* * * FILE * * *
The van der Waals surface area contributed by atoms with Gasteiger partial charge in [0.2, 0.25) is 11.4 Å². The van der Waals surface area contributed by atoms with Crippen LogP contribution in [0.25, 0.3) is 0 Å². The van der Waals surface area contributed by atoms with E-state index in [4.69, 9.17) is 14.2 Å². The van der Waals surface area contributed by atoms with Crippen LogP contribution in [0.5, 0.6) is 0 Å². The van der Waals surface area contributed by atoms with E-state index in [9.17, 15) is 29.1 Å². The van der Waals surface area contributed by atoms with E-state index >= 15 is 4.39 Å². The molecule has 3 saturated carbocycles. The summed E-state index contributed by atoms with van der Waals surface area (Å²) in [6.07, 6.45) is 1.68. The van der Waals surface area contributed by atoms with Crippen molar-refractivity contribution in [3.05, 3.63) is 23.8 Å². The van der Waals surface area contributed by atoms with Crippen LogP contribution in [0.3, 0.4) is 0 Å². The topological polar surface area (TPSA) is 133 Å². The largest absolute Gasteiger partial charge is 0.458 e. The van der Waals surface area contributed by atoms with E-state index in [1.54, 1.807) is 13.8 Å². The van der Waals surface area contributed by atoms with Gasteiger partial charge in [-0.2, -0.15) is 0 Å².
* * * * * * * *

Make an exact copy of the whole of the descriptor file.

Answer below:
The van der Waals surface area contributed by atoms with Gasteiger partial charge in [0.2, 0.25) is 11.4 Å². The van der Waals surface area contributed by atoms with Crippen LogP contribution in [0.25, 0.3) is 0 Å². The van der Waals surface area contributed by atoms with E-state index in [4.69, 9.17) is 14.2 Å². The van der Waals surface area contributed by atoms with Crippen LogP contribution in [0.5, 0.6) is 0 Å². The van der Waals surface area contributed by atoms with E-state index in [9.17, 15) is 29.1 Å². The van der Waals surface area contributed by atoms with E-state index >= 15 is 4.39 Å². The molecule has 3 saturated carbocycles. The summed E-state index contributed by atoms with van der Waals surface area (Å²) in [6.07, 6.45) is 1.68. The van der Waals surface area contributed by atoms with Crippen molar-refractivity contribution in [3.05, 3.63) is 23.8 Å². The van der Waals surface area contributed by atoms with Crippen LogP contribution in [0.3, 0.4) is 0 Å². The topological polar surface area (TPSA) is 133 Å². The largest absolute Gasteiger partial charge is 0.458 e. The van der Waals surface area contributed by atoms with E-state index in [1.54, 1.807) is 13.8 Å². The van der Waals surface area contributed by atoms with Gasteiger partial charge in [-0.2, -0.15) is 0 Å².